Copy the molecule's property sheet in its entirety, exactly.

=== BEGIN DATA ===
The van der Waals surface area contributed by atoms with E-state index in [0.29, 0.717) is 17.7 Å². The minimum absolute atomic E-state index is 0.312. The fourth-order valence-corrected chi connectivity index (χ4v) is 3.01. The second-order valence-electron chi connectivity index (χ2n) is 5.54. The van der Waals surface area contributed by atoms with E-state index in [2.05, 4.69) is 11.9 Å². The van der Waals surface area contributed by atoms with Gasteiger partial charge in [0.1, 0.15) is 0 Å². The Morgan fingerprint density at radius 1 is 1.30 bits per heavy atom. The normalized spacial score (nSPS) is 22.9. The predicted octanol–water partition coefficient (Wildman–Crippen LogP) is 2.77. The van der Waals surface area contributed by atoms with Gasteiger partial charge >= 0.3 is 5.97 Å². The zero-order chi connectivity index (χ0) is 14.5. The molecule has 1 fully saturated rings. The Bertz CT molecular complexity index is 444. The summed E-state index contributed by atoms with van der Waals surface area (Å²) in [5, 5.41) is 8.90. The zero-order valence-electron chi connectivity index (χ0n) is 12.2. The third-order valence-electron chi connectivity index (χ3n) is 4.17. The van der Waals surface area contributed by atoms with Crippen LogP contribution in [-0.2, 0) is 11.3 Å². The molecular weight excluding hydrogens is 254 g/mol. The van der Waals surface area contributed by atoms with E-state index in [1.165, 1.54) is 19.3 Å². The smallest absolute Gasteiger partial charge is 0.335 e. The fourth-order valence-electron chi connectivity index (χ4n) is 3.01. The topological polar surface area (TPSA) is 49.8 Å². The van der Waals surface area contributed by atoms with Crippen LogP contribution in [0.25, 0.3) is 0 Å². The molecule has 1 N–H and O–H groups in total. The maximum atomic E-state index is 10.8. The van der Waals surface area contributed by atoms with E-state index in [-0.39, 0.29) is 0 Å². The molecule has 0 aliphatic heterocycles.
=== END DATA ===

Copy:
The van der Waals surface area contributed by atoms with E-state index in [0.29, 0.717) is 17.7 Å². The minimum absolute atomic E-state index is 0.312. The fourth-order valence-corrected chi connectivity index (χ4v) is 3.01. The second-order valence-electron chi connectivity index (χ2n) is 5.54. The van der Waals surface area contributed by atoms with E-state index in [2.05, 4.69) is 11.9 Å². The van der Waals surface area contributed by atoms with Gasteiger partial charge in [0.1, 0.15) is 0 Å². The Morgan fingerprint density at radius 1 is 1.30 bits per heavy atom. The normalized spacial score (nSPS) is 22.9. The predicted octanol–water partition coefficient (Wildman–Crippen LogP) is 2.77. The van der Waals surface area contributed by atoms with Gasteiger partial charge >= 0.3 is 5.97 Å². The zero-order chi connectivity index (χ0) is 14.5. The molecule has 1 fully saturated rings. The Bertz CT molecular complexity index is 444. The summed E-state index contributed by atoms with van der Waals surface area (Å²) in [5, 5.41) is 8.90. The zero-order valence-electron chi connectivity index (χ0n) is 12.2. The third-order valence-electron chi connectivity index (χ3n) is 4.17. The van der Waals surface area contributed by atoms with Crippen LogP contribution in [-0.2, 0) is 11.3 Å². The molecular weight excluding hydrogens is 254 g/mol. The van der Waals surface area contributed by atoms with E-state index in [1.165, 1.54) is 19.3 Å². The smallest absolute Gasteiger partial charge is 0.335 e. The fourth-order valence-electron chi connectivity index (χ4n) is 3.01. The topological polar surface area (TPSA) is 49.8 Å². The van der Waals surface area contributed by atoms with Crippen LogP contribution in [0.25, 0.3) is 0 Å². The molecule has 1 N–H and O–H groups in total. The maximum atomic E-state index is 10.8. The van der Waals surface area contributed by atoms with E-state index in [-0.39, 0.29) is 0 Å². The molecule has 0 aliphatic heterocycles.